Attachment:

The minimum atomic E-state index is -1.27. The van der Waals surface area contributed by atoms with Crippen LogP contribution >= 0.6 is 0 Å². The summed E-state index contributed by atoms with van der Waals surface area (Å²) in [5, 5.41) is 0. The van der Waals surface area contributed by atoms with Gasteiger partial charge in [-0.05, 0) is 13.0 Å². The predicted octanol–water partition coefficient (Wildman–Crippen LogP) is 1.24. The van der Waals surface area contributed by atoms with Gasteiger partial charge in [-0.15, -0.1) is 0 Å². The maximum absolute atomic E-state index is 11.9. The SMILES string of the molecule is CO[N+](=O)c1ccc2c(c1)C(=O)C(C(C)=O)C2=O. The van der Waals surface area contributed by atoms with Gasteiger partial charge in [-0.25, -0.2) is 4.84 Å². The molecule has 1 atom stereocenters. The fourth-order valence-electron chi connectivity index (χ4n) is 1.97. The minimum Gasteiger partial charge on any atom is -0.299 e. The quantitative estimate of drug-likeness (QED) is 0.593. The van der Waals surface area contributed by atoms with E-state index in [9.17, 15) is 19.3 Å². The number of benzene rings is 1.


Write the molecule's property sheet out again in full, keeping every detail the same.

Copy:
The minimum atomic E-state index is -1.27. The van der Waals surface area contributed by atoms with Crippen LogP contribution >= 0.6 is 0 Å². The summed E-state index contributed by atoms with van der Waals surface area (Å²) in [5, 5.41) is 0. The van der Waals surface area contributed by atoms with Gasteiger partial charge in [-0.05, 0) is 13.0 Å². The predicted octanol–water partition coefficient (Wildman–Crippen LogP) is 1.24. The van der Waals surface area contributed by atoms with Gasteiger partial charge in [-0.15, -0.1) is 0 Å². The maximum absolute atomic E-state index is 11.9. The SMILES string of the molecule is CO[N+](=O)c1ccc2c(c1)C(=O)C(C(C)=O)C2=O. The van der Waals surface area contributed by atoms with Gasteiger partial charge in [-0.25, -0.2) is 4.84 Å². The molecule has 1 atom stereocenters. The fourth-order valence-electron chi connectivity index (χ4n) is 1.97. The minimum Gasteiger partial charge on any atom is -0.299 e. The quantitative estimate of drug-likeness (QED) is 0.593. The van der Waals surface area contributed by atoms with E-state index in [9.17, 15) is 19.3 Å². The number of benzene rings is 1.